Nigerian lecturers who failed to return to work after a seven-month strike are under surveillance from the dreaded State Security Service after being reported to the military authorities by their vice chancellors.
Lecturers who did not resume their teaching duties by the government imposed deadline last October also face a lifelong ban from jobs in any government agency.
The government has yet to publish the list of lecturers who failed to comply with the deadline, but reliable sources reported that vice chancellors have put the spotlight mostly on members of the suspended Academic Staff Union of Universities, which spearheaded the strike, or on teachers who have consistently exposed corruption at their universities.
The administrator of the University of Nigeria, Nsukka Umaru Gomwalk, is one of the leading hardliners. Professor Gomwalk has accused some academics of masterminding student demonstrations last January and has charged 18 teachers before a special military court.
The tribunal falls into the same category as the one that tried Ken Saro-Wiwa, hanged in November 1995. Anybody found guilty has no right of appeal and their case can only be reviewed by the head of state, General Sani Abacha.
Professor Gomwalk sent their names to the security services, describing them as dangerous individuals whose activities constituted "obstacles" to peace within the university. The lecturers concerned are: Obiora Udechukwu, Patrick Nwachukwu, Fidelis Chilaka, Ogban Oganlyam, Gilbert Ikekeonwu, Alex Nzei, Boniface Chuckwuezi, George Amadi, Sylvanus Ekwelie, Agwu Imo, Raymond Anyadike, Herbert Onwubiko, Onuoha Chidi, Tony Onyishi, Michael Okwueze, John Onuoha, Theresa Oguakwa and Ezekiel Ogbo.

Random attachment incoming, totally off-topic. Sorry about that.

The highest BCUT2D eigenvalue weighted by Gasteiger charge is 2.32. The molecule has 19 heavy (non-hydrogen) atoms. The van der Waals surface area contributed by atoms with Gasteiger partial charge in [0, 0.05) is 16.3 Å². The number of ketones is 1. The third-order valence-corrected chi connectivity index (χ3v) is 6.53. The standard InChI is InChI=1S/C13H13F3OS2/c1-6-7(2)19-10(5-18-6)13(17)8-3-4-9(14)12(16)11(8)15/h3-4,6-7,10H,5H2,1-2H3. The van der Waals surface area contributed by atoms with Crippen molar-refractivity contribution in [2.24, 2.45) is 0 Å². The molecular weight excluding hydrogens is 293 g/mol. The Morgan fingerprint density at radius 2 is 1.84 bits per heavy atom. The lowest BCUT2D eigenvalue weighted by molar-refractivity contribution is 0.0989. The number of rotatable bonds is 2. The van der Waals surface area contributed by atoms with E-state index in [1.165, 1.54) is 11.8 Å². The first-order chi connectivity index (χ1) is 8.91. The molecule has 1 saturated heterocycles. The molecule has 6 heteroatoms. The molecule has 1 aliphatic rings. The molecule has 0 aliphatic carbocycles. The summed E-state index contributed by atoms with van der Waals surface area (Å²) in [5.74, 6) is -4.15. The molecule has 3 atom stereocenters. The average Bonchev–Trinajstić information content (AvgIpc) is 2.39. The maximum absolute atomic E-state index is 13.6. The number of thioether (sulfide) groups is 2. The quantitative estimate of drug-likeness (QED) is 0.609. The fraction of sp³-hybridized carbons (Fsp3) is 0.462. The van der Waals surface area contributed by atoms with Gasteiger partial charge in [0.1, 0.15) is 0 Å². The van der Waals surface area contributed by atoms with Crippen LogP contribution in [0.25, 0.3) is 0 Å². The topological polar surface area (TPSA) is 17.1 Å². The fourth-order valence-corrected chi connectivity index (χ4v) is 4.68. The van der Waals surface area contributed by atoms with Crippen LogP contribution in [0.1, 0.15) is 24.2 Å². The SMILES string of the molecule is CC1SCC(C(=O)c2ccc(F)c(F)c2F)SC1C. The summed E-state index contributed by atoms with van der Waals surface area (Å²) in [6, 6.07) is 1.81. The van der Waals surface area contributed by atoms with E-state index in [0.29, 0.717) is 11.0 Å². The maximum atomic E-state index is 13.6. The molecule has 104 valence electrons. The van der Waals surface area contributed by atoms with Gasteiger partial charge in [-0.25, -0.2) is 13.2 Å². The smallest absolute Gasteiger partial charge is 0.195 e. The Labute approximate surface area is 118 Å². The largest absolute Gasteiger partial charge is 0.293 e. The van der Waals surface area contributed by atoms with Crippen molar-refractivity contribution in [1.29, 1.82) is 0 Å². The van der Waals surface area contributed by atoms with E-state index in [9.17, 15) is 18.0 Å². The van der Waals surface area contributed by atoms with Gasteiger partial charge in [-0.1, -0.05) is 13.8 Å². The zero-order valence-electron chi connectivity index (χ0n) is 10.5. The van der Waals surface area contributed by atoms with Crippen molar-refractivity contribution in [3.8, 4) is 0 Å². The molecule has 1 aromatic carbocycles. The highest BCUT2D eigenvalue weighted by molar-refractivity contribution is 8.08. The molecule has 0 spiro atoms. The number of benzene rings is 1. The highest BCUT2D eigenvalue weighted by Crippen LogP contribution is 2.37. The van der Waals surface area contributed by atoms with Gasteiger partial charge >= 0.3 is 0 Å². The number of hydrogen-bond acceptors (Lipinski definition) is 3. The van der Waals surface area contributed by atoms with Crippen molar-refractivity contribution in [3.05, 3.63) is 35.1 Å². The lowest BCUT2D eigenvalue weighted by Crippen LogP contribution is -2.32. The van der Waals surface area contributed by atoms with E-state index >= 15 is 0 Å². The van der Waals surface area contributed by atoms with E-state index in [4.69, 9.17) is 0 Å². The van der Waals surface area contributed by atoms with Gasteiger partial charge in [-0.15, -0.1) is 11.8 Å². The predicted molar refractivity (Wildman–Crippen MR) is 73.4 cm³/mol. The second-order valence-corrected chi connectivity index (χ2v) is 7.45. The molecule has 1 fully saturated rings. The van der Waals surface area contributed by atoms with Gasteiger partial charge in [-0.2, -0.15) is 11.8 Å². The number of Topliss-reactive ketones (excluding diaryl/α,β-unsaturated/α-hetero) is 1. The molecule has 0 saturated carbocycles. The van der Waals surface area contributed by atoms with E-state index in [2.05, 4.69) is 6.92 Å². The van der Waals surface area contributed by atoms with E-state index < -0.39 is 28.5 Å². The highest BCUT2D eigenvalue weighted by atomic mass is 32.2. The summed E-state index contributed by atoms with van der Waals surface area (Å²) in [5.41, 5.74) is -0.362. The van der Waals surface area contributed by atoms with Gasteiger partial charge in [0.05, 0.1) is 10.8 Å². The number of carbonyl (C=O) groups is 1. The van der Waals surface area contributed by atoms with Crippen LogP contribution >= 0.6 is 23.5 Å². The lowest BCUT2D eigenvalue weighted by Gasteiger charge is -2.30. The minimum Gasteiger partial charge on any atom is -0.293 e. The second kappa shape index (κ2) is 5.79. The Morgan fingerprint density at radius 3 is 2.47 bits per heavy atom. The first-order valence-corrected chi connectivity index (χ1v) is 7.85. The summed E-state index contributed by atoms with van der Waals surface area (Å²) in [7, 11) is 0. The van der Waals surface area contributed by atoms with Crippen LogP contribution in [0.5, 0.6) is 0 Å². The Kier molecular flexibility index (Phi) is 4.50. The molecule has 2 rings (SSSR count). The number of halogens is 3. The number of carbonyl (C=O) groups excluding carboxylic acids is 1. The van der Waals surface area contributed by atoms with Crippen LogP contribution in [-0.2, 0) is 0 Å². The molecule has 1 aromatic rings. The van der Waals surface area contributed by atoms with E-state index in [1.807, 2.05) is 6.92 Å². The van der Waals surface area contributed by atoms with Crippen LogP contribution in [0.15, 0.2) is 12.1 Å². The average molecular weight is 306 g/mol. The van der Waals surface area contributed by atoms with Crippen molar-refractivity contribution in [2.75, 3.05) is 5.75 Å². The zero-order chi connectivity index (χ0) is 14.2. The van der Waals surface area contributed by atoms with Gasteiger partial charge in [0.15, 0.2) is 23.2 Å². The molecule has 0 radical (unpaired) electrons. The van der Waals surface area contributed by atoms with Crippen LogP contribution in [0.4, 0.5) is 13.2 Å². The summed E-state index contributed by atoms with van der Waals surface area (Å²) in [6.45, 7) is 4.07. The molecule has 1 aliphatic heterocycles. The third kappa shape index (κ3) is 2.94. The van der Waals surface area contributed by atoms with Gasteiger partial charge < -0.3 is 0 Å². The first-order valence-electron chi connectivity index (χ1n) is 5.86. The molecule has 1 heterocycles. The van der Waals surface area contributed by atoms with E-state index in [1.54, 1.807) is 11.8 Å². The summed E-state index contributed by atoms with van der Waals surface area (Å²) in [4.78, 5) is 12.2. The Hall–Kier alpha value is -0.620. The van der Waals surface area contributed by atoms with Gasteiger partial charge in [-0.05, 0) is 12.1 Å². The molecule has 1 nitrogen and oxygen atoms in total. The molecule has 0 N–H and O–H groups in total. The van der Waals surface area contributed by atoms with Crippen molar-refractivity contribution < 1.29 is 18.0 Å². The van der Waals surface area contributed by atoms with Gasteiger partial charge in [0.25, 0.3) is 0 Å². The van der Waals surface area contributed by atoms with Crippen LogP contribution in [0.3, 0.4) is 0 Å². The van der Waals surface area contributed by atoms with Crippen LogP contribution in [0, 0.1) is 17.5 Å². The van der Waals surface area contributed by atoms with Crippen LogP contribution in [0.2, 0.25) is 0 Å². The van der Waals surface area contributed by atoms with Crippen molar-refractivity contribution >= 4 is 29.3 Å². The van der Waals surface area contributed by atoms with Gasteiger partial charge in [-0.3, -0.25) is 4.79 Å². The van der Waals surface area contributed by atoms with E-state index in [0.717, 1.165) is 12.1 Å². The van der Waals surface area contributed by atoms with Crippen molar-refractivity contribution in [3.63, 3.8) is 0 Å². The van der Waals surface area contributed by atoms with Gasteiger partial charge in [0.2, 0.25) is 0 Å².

Armed policemen and soldiers swooped in a dawn raid into their university quarters, forced them into waiting military vehicles and locked them in police cells.
Alarmed at the prospect of their being held indefinitely, lawyers engaged by union officials successfully filed an application for bail while the case of arson and incitement levelled at the lecturers was being determined.
The presiding judge ordered the lecturers to surrender their passports and report to the police.
The Federal University of Benin has ordered the dismissal of seven lecturers including Fostus Iyayi, a former ASUU national president and Commonwealth prizewinner in literature.
Andrew Onokerhoraye, the vice chancellor, accused the lecturers of not obeying the return-to-work directive, and told their heads of department and deans not to assign any lectures to them because "they are no more members of the university".
According to reliable sources, the lecturers are seeking an independent commission of inquiry to probe the mismanagement of funds and the recent murder of student leaders who had been protesting against an increase in school fees.